There wouldn’t be a time, day, or place where we would ever condone a rape joke. But the one which Larent Lafitte used at the premiere of Woody Allen’s Café Society at the Cannes Film Festival was spot on. It was also a ballsy move to discuss something that Woody has conveniently brushed off.
“You’ve shot so many of your films here in Europe and yet in the US you haven’t even been convicted of rape,” said Larent. It’s probably the first time someone was able to say something that direct to Woody, who still enjoys a certain stature in Hollywood given his films. (Although Larent says the joke was more to make fun of Americans rather than of Woody Allen.)
Just a mere two years ago his film Blue Jasmine was nominated for an Oscar, while his daughter Dylan Farrow wrote a chilling account of the abuse she suffered from Woody when she was a little kid.
Celebrities like Kristen Stewart and Scarlett Johanssen conviniently brush off the allegations, insisting that they don’t really know Woody as the man who his own adoptive children, Dylan and Ronan, paint as a perverted demon, but as the brilliant director they are honored to work with.
We’ve already looked over the very creepy fact that Woody left Mia Farrow for her adoptive daughter, Soon-Yi. The man marries the daughter of his wife (which also makes her his daughter) and we’re okay with it for some reason because they don’t share the same DNA. As if the only issue we have to worry about when it comes to incest is the offspring that will come from union.
We’ve conviently ignored the cries of Dylan, who pleaded directly to the actors Woody has worked with and the institutions who have bestowed honors on him. The man walks about freely and pretends to be deaf when confronted with his plotlines that involve an older man and a younger woman. And if Dylan’s story isn’t enough, listen to how her brother Ronan tells us about what it’s like to live in a world where your sister’s abuser is praised all over the world.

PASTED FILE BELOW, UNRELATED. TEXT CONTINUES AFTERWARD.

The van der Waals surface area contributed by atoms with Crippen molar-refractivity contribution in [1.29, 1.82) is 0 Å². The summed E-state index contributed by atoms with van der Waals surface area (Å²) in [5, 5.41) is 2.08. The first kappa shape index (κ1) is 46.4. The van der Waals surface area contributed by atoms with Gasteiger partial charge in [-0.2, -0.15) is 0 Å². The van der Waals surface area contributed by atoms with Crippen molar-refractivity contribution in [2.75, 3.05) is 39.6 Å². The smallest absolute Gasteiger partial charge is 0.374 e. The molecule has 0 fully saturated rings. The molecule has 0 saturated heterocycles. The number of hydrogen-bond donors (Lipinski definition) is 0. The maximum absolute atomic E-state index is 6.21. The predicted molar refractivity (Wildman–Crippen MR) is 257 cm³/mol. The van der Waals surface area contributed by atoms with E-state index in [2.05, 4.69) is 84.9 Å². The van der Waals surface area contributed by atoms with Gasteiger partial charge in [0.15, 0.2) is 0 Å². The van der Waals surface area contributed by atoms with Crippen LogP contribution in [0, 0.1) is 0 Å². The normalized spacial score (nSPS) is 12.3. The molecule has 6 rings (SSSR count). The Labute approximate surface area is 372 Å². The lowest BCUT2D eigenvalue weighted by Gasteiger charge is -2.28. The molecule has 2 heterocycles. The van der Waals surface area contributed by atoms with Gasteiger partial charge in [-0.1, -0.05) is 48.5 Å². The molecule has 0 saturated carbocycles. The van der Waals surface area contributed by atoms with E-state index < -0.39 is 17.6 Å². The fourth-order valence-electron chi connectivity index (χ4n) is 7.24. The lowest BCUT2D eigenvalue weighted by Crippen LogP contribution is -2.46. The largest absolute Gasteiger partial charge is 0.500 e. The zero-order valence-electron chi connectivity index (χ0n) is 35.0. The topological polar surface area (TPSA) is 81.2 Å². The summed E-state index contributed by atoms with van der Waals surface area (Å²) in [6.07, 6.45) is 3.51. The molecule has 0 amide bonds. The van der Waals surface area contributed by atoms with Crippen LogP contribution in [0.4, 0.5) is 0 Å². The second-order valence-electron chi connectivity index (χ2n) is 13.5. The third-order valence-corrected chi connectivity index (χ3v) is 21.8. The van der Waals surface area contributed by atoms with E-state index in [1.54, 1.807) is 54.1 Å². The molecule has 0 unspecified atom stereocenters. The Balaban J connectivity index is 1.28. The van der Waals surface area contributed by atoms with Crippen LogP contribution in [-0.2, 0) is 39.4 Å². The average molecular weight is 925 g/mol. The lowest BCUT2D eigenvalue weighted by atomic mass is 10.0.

We talk about Annie Hall for its landmark contribution to cinema and even to fashion but we don’t talk about the effects of letting someone like Woody stay in his own little, eccentric bubble while others seek for justice.
What will it take then for people to at least listen up? To at least acknowlege that hey, something might be wrong with Woody Allen. Hey, not addressing the issues thrown at you isn’t cool. What would it take? Thirty five women coming out in a magazine? Actual footage of rape and sexual abuse?
Are we so scared to lose an icon that we sweep all his flaws under the rug and pretend that they don’t exist?
What’s creepier, and perhaps more sickening is how Hollywood, doesn’t want to get involved. It champions just the good traits of its members and conviently glosses over their mistakes.
It insists that they can’t deprive Woody Allen his right to make and showcase films because he hasn’t been convicted of anything. Yes, that is fair to Woody and given how legal action can be taken up by Dylan, but must serious allegations, be just dismissed as silly?
Here’s an idea then: If we stop Woody Allen from doing what he loves to do, making films as a consequence of his actions, then maybe he’ll start taking them seriously.
For once, let the man truly fight for his art, if it’s truly something he deserves to be lauded for.
Art by Dorothy Guya